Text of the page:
I have never been close with my family. Any road trip is awkward, filled with broken down cars and arguments in the restaurant that make everyone else feel uncomfortable. There were times when I wished for a new family like the confused six-year-old that I was, but now I am plainly used to it, tired of finding ways of inching my parents closer together so that I could reach for something I could never have. Jill Bialosky has those same sentiments in her poem, “Daylight Savings”, wishing for something that could never be because she can’t help but feel that life has passed her by and that she missed out on something great.
What Bialosky depicts is a wholesome family. No, not a cookie-cutter version where the mother makes pot roast to greet the father who is coming home from a successful business trip while the beautiful, blonde kids are getting straight A’s in all of their classes and are on track to Yale with no stopping. No, Bialosky encompasses a real family, with “the silent hour in the car when they were angry” and “the hour when they were hurt or betrayed and there was nothing we could do to ease the pain.” However, along with that, Bialosky also has “the hour we buttered their toast and made them meals.” It’s a healthy balance of everything, wrapping up reality into a loving picture, showing hardship while showing the best kind of happy, proving that there is hope for everyone and that every moment will matter no matter what if you take it all in one by one.
As I came to discover, Bialosky never knew what any of these hours meant. Within ten hours after birth, she lost her first-born daughter and within the next twenty-four hours, she lost her son. Thankfully, she was able to give birth to a healthy son on her third try. But this doesn’t change anything. The third child still cannot erase the agony of seeing two of your children lying dead in front of you. Coming back to “the hour when they were hurt or betrayed and there was nothing we could do to ease the pain,” I can’t help but lean towards the idea that Bialosky felt as if she was at fault for what happened. That she was the match aflame from the start, her one mistake suddenly suffocating the lives of her own flesh and blood, crushing every potential memory she was ready to create, abandoning her to think that she was simply never meant to be a mother, strangling the dreams of all those alongside her, lifelong expectations rapidly becoming lifelong nightmares as her life collided with those of her dead children quicker because that it just how it had to happen. Maybe in a way her dead children took away a part of her with them. They took the life she could never have, leaving her stranded to think “Is there anything that I can do now?”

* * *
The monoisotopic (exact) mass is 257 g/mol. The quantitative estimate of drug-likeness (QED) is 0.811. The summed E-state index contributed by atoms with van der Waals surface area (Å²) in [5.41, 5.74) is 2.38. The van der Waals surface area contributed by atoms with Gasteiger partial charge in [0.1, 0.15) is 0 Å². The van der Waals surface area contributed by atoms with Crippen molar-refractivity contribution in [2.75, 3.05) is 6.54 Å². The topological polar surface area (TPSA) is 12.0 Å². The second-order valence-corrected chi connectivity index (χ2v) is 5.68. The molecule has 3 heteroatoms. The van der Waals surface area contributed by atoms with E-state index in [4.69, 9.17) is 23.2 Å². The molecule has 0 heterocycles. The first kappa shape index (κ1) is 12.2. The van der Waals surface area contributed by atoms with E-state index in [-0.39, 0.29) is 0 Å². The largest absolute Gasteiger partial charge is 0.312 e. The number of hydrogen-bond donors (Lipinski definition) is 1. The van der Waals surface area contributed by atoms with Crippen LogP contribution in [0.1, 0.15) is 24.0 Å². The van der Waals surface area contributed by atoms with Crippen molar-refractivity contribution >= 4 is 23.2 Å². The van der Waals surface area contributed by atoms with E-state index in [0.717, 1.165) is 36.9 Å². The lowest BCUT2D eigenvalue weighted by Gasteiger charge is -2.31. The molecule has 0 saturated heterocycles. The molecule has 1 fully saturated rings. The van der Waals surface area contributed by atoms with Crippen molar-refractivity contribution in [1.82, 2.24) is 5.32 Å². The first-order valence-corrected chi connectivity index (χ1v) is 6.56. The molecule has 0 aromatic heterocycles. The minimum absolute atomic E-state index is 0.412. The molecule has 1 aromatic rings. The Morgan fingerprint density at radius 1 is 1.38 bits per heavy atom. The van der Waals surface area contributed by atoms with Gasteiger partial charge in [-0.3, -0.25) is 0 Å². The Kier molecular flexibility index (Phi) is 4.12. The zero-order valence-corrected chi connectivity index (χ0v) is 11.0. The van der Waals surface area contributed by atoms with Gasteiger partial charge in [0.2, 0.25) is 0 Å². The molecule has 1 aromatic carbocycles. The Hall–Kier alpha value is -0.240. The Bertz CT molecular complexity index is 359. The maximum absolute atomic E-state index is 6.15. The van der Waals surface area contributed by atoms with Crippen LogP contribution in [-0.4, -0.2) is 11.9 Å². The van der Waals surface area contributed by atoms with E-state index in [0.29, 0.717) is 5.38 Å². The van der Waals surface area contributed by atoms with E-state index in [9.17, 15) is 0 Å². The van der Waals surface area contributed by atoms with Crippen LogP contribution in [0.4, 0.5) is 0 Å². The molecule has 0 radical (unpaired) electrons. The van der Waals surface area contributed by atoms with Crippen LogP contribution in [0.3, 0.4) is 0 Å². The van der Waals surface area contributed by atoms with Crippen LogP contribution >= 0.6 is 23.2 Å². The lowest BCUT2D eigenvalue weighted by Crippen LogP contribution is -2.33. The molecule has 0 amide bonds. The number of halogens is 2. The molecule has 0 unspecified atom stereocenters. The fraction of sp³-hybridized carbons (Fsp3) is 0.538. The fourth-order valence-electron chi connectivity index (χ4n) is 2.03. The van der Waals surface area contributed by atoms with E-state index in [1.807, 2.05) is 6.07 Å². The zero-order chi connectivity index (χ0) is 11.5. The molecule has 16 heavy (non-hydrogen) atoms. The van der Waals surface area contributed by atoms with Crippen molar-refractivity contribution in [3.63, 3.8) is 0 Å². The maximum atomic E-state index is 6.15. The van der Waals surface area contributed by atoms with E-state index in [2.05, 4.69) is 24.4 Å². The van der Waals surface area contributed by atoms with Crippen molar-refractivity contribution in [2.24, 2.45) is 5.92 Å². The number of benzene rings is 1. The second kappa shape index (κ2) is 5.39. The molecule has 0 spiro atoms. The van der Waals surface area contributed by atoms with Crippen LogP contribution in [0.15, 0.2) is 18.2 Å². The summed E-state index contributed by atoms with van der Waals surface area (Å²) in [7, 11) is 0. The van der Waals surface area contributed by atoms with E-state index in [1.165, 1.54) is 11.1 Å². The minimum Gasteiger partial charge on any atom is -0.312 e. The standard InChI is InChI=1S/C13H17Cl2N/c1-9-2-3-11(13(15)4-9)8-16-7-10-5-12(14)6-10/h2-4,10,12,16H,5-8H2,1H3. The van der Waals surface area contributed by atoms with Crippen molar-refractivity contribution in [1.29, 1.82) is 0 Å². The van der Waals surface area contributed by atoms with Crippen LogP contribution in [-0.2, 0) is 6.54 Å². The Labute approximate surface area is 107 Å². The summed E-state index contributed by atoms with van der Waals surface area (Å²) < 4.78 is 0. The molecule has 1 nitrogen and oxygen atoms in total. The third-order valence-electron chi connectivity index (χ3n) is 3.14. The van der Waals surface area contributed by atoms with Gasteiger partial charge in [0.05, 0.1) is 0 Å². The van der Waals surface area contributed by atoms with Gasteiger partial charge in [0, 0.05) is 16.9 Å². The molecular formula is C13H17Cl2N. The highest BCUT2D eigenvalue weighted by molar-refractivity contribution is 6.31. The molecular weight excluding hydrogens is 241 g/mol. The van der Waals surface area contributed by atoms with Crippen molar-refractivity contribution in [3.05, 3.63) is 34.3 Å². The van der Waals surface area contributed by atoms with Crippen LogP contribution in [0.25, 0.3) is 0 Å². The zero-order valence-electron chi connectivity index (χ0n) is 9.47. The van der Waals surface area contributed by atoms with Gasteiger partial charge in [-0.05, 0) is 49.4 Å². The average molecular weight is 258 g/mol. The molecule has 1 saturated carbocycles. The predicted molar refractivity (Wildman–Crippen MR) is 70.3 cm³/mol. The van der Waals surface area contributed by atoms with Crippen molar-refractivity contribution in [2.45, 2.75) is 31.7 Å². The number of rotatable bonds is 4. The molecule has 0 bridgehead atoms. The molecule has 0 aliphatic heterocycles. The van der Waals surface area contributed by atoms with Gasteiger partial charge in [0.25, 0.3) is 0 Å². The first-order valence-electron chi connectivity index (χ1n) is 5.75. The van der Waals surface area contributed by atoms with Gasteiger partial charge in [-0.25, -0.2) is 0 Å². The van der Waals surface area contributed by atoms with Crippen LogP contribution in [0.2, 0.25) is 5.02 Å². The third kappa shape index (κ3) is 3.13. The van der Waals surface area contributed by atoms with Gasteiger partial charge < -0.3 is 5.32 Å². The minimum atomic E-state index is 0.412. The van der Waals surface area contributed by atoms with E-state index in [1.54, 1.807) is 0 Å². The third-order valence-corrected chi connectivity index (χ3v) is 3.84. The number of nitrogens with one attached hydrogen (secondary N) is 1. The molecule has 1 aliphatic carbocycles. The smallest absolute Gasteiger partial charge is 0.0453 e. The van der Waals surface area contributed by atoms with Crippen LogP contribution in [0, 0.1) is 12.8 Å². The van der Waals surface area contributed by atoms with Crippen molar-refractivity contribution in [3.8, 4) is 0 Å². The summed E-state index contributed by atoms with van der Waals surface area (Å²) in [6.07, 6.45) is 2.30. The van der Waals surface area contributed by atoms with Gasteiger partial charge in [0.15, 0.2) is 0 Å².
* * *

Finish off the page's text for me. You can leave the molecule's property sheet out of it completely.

What confuses me is her last few lines of the poem: “the hours when they were without us, the precious hour we did not want to lose each year even if it meant another hour of daylight.” At first I thought that Bialosky was talking about the hours where her kids might have been without her in a form of what she wishes could be, but now I see it as the hours that they could not physically be there in her life. Even if someone is not with you physically, they still mean the same amount, present or not. The title “Daylight Savings” takes account of the hours that were lost too, because they still mean something. They still prove that some part of someone will always be with you.
When Bialosky ends with “Even if it meant another hour of daylight,” I think she is hoping that her children are in touch with her in some way. That while she is passing through more and more hours of daylight, her time spent without her children, that she can still have some connection with them. She should still at least have the possibility of imagining that her children are with her, shouldn’t she?
Maybe Bialosky is finding any way of feeling that she can to be happy, even though her family life is a little broken. I haven’t had the same struggles as her at all, but I sympathize with her constant imagining for an alternate universe where everything is okay. Maybe it’s not completely plausible, but it’s still something to keep us all happy – even for just a little while.